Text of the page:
Cinnamon sugar sweet potato muffins

Sometimes so many words leave your mouth that, even to you, your voice sounds like blahblahblahblahblahblahblahYAYblahblahblah. On a site note, does anyone really know what their voice sounds like anyways? Because when I hear mine, that deep-ish voice is totally not me… I know I’m not the only one in this universe who cringes, listens more intently, and then puts on an “ugh” face at the sound of their own voice. But there are other days, when no words are necessary, where you don’t feel like uttering a tiny little peep. The words stay inside you, either because you’re either just not in the mood, you don’t know what to say, or what will come out of your mouth might not be super nice/appropriate.

These muffins are for times like those. Because when you eat them, there won’t be any room or time for words. Including descriptors. Are you perplexed by sweet potato in muffins? Shhh…Take some advice from Gwen Stefani, don’t speak, just eat and trust. It’s a good thing.

Cinnamon sugar sweet potato muffins

Adapted from Janine Sciarappa

Makes 12 regular sized muffins, 36 mini muffins, or one loaf cake

Notes: these little gems are perfect for breakfast or an afternoon snack.

Feel free to use mini muffin pans for this recipe. It will yield, more or less, about 36. Bake the mini muffins for 12-18 minutes instead of the 20-25 suggested below.

Also, like most muffins, they can be baked into a nice cake/loaf…then you can call it cinnamon sugar sweet potato bread. Use a 9×5-inch pan, and bake for 45 minutes – 1 hour instead.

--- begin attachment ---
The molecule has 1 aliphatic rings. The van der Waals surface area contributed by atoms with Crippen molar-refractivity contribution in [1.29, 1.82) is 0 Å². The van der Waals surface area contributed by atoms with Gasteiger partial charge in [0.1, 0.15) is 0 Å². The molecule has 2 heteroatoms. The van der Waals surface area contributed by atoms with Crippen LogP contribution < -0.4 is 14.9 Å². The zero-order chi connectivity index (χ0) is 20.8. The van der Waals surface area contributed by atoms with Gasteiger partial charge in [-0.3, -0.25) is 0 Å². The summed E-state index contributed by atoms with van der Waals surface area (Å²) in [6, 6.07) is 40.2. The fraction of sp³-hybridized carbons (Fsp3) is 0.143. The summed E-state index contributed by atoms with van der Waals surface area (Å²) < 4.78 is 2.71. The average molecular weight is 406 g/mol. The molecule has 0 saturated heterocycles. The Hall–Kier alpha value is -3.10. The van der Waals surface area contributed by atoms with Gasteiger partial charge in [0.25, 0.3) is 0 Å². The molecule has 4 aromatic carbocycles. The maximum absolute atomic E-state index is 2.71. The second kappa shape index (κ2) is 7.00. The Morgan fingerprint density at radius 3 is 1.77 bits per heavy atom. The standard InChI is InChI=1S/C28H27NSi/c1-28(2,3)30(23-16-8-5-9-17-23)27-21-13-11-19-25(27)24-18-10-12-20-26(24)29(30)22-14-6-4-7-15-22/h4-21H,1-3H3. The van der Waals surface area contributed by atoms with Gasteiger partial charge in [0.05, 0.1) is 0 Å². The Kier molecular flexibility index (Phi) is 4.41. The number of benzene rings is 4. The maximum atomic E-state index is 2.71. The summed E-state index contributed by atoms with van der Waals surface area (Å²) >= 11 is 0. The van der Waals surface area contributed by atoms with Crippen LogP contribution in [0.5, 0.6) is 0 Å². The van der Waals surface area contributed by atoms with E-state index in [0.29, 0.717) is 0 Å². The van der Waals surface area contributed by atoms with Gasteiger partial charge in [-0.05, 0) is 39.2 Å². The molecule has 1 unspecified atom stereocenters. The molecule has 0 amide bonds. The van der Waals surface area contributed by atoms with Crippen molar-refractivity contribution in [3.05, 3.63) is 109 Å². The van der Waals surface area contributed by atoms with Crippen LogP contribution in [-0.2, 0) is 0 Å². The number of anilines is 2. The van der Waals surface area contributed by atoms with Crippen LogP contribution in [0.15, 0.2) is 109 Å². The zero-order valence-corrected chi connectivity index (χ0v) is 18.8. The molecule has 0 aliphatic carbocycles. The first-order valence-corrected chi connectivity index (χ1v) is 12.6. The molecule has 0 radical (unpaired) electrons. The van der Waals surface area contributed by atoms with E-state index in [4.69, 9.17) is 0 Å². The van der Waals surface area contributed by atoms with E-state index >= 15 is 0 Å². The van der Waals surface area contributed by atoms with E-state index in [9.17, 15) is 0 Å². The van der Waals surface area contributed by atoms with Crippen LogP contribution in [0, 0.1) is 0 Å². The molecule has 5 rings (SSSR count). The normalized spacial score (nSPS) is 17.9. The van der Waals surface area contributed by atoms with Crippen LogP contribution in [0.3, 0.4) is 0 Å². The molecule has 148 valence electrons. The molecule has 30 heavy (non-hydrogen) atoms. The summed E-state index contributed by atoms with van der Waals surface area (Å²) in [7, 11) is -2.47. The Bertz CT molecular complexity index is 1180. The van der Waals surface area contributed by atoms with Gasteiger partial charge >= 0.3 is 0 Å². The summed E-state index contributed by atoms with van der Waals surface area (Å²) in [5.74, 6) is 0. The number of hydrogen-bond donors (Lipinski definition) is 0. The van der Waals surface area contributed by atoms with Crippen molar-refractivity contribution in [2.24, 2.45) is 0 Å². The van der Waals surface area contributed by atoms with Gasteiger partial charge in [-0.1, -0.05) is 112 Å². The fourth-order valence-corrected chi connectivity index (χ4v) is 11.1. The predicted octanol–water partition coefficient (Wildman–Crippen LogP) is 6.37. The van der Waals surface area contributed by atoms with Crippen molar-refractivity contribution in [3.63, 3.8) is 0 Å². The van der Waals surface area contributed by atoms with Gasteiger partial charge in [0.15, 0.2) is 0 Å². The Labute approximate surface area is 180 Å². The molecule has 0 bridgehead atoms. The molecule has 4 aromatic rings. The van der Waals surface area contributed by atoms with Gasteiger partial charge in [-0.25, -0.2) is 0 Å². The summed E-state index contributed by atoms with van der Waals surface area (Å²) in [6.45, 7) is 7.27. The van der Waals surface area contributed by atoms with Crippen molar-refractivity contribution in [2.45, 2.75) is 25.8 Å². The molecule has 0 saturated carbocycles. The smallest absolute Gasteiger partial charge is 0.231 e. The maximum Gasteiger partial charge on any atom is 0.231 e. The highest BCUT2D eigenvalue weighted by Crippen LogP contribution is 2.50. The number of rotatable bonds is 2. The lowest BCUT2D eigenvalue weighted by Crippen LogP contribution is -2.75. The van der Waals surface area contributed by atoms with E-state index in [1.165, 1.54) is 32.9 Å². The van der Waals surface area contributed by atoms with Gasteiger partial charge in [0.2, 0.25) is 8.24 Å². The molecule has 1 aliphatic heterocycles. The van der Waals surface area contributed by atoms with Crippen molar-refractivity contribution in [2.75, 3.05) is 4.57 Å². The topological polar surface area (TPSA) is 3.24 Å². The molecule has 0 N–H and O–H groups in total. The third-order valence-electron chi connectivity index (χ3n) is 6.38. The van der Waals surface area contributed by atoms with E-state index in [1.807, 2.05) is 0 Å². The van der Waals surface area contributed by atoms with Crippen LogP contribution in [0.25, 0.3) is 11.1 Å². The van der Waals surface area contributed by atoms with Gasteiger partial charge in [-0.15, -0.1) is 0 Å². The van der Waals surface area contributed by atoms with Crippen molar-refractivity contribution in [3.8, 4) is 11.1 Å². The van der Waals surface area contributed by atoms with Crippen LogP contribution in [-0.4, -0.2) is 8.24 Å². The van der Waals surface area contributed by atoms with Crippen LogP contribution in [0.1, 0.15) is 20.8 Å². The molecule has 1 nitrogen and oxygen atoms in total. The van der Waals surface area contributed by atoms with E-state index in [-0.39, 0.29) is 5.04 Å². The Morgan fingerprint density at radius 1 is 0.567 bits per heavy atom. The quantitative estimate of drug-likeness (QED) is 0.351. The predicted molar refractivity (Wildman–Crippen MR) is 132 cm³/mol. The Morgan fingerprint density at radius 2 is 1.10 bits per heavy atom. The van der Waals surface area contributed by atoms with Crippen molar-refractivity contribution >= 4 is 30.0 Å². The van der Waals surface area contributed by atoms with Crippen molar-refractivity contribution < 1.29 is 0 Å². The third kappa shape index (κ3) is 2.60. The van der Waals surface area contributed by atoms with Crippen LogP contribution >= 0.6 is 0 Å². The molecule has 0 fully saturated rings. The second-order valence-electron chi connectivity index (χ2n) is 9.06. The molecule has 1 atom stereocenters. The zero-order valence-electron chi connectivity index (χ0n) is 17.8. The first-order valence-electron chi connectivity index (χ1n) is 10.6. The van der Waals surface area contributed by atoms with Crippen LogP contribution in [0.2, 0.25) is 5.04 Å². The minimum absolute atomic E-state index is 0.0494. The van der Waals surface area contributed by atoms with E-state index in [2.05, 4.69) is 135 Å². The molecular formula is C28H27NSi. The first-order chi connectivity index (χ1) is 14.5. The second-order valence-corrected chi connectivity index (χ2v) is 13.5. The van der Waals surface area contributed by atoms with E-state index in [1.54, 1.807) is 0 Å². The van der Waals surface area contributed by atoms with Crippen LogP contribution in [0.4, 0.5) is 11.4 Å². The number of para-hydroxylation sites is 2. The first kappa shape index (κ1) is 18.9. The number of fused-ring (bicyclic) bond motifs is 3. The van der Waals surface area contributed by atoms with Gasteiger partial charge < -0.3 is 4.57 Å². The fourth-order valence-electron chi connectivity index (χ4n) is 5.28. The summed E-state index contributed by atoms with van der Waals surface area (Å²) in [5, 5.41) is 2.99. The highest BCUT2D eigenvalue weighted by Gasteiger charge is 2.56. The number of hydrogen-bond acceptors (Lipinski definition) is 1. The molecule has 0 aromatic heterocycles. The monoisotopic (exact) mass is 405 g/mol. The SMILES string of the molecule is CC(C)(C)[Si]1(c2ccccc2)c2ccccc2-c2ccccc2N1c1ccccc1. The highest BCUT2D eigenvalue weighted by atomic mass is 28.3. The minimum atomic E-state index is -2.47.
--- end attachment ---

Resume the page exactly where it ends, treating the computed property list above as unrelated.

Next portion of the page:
You’ll see below that this recipe requires you to dunk the muffin tops (hehe) in the cinnamon sugar mixture after you brush them in butter. Since dunking an entire loaf or cake is kind of impossible (albeit probably interesting), I suggest brushing it with butter and then sprinkling the cinnamon sugar mixture on top.

For the muffins

2 1/2 cups gluten-free all-purpose flour

1 1/2 teaspoons baking powder

1/2 teaspoon salt

1/4 teaspoon baking soda

1/4 teaspoon ground nutmeg

1/3 cup buttermilk (or yogurt)

1/3 cup whole milk

1/2 cup sweet potato puree (from 1 baked sweet potato)

1 teaspoon vanilla extract

1/2 cup (1 stick) unsalted butter, room temperature

3/4 cup light brown sugar

2 eggs

For the cinnamon sugar topping

1/2 cup sugar

2 teaspoons ground cinnamon

1/4 teaspoon ground nutmeg

4 ounces unsalted butter, melted

Set oven at 350 degrees. Spray a 12 cup muffin pan (or mini pans or loaf pan if you’re using) with baking spray (or coat with butter) and fill each cavity with a muffin liner.

In a small bowl, combine the all-purpose flour, baking powder, salt, baking soda, and ground nutmeg. Set aside.

In a larger bowl, combine the buttermilk (or yogurt), whole milk, sweet potato puree, and vanilla extract. Set aside.

In a mixing bowl fitted with a paddle attachment (or in a large bowl using an electric hand-held mixer), cream the unsalted butter and brown sugar until fluffy, about 2-3 minutes. Add eggs, one at a time, beating well after each addition. Scrape down the sides of the bowl. Alternately mix in the dry flour mixture and wet milk mixture into the batter, starting and ending with the dry ingredients, mix only until each addition is incorporated, making sure not to overmix.

Fill muffin cups 3/4 of the way up. Bake for 20-25 minutes, or until a toothpick inserted into the center of the muffin comes out clean.

While muffins are baking, in a shallow bowl, combine granulated sugar, ground cinnamon, and ground nutmeg. Melt the butter in a separate bowl and set aside.

When the muffins are cool enough to handle but still a little warm, remove muffins from the pan, brush them completely with the melted butter, and roll in the sugar mixture to coat.

Keep them in a covered container for up to one day. But they probably won’t last that long. They’re best serving warm, within a few hours of baking.

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  1. […] my uber talented friend Ashley posted a sweet potato muffin recipe on her blog. ¬†Inspired, I decided to try making a Japanese sweet potato muffin, to celebrate the end of summer […]

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